Item Records

This page shows all the information we have about this item. Both the institution that physically holds this item, and RRN members have contributed the knowledge on this page. You’re looking at the item record provided by the holding institution. If you scroll further down the page, you’ll see the information from RRN members, and can share your own knowledge too.

The RRN processes the information it receives from each institution to make it more readable and easier to search. If you’re doing in-depth research on this item, be sure to take a look at the Data Source tab to see the information exactly as it was provided by the institution.

These records are easy to share because each has a unique web address. You can copy and paste the location from your browser’s address bar into an email, word document, or chat message to share this item with others.

  • Data
  • Data Source

This information was automatically generated from data provided by MOA: University of British Columbia. It has been standardized to aid in finding and grouping information within the RRN. Accuracy and meaning should be verified from the Data Source tab.


A small, intact square of red fabric with 4 selvedges. Birds in bifold rotational symmetry interlock with similar designs in a contrasting colour. The designs are worked in supplementary warp and weft floats of dark yellow, dark blue and white. The red ground cloth is very loosely woven and the selvedges show no sign of having been sewn to another fabric. Z-spun; 2 plied s.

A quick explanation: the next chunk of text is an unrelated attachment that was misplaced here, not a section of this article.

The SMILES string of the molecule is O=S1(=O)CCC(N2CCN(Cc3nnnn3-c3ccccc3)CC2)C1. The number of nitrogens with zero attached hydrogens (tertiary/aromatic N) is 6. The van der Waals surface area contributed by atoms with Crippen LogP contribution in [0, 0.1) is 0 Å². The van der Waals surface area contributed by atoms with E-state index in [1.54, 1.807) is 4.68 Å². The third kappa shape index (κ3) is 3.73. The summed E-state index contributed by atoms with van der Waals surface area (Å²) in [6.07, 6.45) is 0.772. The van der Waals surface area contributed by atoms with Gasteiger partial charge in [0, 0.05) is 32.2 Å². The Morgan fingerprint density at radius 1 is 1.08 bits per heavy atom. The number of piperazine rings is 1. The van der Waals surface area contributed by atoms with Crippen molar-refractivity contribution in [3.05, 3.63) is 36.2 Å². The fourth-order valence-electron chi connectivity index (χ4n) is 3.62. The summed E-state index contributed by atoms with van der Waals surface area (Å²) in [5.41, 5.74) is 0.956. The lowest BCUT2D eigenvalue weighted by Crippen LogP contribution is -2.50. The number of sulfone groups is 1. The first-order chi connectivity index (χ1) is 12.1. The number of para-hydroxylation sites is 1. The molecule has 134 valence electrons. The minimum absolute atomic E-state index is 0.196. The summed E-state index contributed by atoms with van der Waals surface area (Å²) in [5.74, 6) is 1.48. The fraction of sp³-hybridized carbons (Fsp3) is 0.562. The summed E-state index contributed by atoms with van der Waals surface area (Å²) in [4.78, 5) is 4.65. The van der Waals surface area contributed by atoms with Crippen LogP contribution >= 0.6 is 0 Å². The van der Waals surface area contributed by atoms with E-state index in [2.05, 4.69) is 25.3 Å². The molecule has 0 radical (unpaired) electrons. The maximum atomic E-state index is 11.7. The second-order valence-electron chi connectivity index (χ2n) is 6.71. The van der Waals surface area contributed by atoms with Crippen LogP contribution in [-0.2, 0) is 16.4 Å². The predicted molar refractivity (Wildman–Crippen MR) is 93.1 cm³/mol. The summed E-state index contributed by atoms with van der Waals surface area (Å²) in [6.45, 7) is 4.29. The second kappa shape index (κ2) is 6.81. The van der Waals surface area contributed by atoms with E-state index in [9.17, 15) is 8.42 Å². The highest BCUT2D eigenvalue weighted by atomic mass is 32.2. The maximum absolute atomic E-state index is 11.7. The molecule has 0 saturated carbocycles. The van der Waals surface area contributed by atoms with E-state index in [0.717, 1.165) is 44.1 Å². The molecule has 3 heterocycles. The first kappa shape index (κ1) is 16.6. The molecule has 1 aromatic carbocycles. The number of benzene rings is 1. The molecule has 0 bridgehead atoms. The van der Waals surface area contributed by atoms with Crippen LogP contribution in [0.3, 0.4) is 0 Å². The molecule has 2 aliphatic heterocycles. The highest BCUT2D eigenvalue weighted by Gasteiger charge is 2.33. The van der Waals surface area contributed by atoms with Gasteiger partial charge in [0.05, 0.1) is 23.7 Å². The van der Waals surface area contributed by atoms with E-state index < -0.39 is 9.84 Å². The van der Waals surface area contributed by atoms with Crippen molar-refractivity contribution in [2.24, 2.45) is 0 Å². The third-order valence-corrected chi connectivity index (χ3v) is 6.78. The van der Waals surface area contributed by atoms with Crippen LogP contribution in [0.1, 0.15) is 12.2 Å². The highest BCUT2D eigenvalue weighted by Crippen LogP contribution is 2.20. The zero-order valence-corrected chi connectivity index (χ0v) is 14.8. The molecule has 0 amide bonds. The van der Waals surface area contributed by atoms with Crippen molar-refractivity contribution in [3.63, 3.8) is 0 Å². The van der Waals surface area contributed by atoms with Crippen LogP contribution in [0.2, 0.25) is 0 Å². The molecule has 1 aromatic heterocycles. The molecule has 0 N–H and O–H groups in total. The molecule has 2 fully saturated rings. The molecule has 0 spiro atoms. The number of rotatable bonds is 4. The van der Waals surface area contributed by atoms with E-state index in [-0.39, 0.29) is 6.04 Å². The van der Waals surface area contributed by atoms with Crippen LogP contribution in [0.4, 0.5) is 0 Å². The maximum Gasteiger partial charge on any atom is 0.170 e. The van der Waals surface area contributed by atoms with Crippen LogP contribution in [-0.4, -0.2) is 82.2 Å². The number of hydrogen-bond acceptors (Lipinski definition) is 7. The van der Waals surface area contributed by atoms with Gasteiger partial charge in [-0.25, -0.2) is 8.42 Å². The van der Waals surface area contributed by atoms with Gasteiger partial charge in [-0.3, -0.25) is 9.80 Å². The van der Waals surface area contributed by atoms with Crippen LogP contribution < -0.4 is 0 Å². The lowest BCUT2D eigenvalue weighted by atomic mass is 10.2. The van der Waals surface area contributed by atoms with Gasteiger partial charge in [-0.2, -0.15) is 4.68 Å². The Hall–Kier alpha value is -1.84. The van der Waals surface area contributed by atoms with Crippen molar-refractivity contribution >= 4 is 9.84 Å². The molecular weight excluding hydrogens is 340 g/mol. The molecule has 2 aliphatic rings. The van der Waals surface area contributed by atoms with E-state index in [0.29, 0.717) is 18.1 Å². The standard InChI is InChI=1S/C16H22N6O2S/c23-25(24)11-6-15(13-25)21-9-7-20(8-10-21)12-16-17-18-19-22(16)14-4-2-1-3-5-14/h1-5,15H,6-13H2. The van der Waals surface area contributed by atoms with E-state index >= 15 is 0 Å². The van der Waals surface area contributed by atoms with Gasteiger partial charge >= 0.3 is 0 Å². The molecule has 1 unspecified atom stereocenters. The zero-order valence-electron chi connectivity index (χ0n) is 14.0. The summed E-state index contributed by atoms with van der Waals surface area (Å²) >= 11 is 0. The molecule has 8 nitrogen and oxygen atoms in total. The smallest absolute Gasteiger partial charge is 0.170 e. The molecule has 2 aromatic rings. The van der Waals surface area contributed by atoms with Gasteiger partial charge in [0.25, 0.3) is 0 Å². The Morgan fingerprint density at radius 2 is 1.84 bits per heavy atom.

History Of Use

A fabric, similar in technique, materials and designs, is termed a 'panel' by A. Rowe (1977). It is likely this panel is one of four that would have been used to construct a poncho shirt through sewing and addition of bands. Yarn analysis shows this fabric is consistent with central coast utilitarian textiles (Rowe 1980).

Item History

  • Made in Peru between 900 and 1476
  • Collected between 1949 and 1966
  • Owned by Anonymous before May 4, 1981
  • Received from Anonymous (Donor) on May 4, 1981

With an account, you can ask other users a question about this item. Request an Account

With an account, you can submit information about this item and have it visible to all users and institutions on the RRN. Request an Account

Similar Items